The Caspian Sea is bordered by Russia (Dagestan, Kalmykia, Astrakhan Oblast), Republic of Azerbaijan, Iran (Guilan, Mazandaran and Golestan provinces), Turkmenistan, and Kazakhstan, with the central Asian steppes to the north and east. On its eastern Turkmen shore is a large embayment, the Kara Bogaz Gol.
The sea is connected to the Sea of Azov by the Manych Canal. In Antiquity it was called the Hyrcanian Ocean. Other old names for the Caspian Sea include the Mazandaran Sea, Khazar Sea and the Khvalissian Sea.
The area is rich in energy wealth. As well as recently discovered oil fields, large natural gas supplies are also in evidence, though further exploration is needed to define their full potential. Geopolitical jockeying is taking place amongst Caspian-bordering countries, especially in the light of Middle East instability and the subsequent recasting of many Western countries' energy policies. Another factor influencing this is the new US military deployment to the Central Asian region.
A key problem is the status of the Caspian Sea and the establishment of the water boundaries between the five littoral countries. Russia, Azerbaijan and Kazahkstan signed an agreement in 2003 to divide the northern 64% of the sea between themselves, although the other two bordering countries, Iran and Turkmenistan, did not agree to this. This is likely to result in the three agreeing nations proceeding with oil development regardless; Iranian and Turkmen development is likely to stall.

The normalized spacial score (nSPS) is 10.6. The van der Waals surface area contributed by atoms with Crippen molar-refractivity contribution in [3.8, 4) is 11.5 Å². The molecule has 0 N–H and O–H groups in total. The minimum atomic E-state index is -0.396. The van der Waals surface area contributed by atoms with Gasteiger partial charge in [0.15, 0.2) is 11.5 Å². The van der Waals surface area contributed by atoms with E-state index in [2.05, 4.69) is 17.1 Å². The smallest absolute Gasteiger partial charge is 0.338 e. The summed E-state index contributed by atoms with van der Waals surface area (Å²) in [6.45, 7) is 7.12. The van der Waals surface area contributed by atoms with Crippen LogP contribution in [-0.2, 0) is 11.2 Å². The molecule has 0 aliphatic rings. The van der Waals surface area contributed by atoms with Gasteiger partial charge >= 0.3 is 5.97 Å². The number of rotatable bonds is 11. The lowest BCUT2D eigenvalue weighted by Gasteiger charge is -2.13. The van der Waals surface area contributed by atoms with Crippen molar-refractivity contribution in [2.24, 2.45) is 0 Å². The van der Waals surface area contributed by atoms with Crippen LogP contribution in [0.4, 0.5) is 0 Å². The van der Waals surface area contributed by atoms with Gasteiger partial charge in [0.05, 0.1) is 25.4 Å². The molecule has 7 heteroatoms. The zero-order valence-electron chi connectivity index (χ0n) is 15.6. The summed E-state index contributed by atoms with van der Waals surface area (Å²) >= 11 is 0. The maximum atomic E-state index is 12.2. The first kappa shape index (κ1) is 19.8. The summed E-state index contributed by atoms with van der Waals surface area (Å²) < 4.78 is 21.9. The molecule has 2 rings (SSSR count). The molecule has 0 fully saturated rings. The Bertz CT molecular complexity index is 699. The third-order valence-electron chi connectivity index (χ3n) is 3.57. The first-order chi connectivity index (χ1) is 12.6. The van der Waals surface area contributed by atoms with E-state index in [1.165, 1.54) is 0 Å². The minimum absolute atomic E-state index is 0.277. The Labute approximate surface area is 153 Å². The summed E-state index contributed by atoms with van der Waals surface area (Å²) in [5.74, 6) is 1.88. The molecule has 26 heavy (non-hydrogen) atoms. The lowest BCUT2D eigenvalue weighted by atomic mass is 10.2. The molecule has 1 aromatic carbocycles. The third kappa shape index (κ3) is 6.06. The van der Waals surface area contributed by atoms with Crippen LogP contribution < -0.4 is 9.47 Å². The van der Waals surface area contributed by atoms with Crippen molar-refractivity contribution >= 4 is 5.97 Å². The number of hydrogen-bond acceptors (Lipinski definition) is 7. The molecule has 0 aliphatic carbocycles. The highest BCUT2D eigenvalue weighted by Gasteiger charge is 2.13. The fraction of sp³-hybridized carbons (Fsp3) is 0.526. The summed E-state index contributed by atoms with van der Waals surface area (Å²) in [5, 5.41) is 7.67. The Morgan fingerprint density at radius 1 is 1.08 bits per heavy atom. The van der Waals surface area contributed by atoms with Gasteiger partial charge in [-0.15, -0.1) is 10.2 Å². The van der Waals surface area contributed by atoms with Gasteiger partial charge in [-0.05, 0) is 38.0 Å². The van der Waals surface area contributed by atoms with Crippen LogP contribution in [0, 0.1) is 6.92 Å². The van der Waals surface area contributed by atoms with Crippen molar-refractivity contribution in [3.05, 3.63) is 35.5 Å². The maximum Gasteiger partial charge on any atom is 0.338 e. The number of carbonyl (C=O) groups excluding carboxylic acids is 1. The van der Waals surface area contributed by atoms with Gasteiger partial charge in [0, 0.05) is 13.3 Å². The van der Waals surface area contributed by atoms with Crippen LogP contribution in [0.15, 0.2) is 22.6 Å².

At present, Azerbaijan and Kazahkstan have seen the biggest increase in oil production - an increase of 70% since 1992. Despite this, the region is still achieving less than potential output, with total regional production 1.6 million barrels (250,000 m³) per day - roughly equal to Brazil's production. This is expected to triple by 2010.
The Caspian has characteristics common to both seas and lakes. It is often listed as the world's largest lake, though it is not a freshwater lake.
The Volga River (about 80% of the inflow) and the Ural River discharge into the Caspian Sea, but it is endorheic, i.e. there is no natural outflow (other than by evaporation). Thus the Caspian ecosystem is a closed basin, with its own sea level history that is independent of the eustatic level of the world's oceans. The Caspian became landlocked about 5.5 million years ago. The level of the Caspian has fallen and risen, often rapidly, many times over the centuries. Some Russian historians claim that a medieval rising of the Caspian caused the coastal towns of Khazaria, such as Atil, to flood. In 2004, the water level is -28 metres, or 28 metres below sea level.
Over the centuries, Caspian Sea levels have changed in synchronicity with the estimated discharge of the Volga, which in turn depends on rainfall levels in its vast catchment basin. Precipitation is related to variations in the amount of North Atlantic depressions that reach the interior, and they in turn are affected by cycles of the North Atlantic Oscillation. Thus levels in the Caspian sea relate to atmospheric conditions in the North Atlantic thousands of miles to the north and west. These factors make the Caspian Sea a valuable place to study the causes and effects of global climate change.
The last short-term sea-level cycle started with a sea-level fall of 3 m from 1929 to 1977, followed by a rise of 3 m from 1977 until 1995. Since then smaller oscillations have taken place. These changes have caused major environmental problems.
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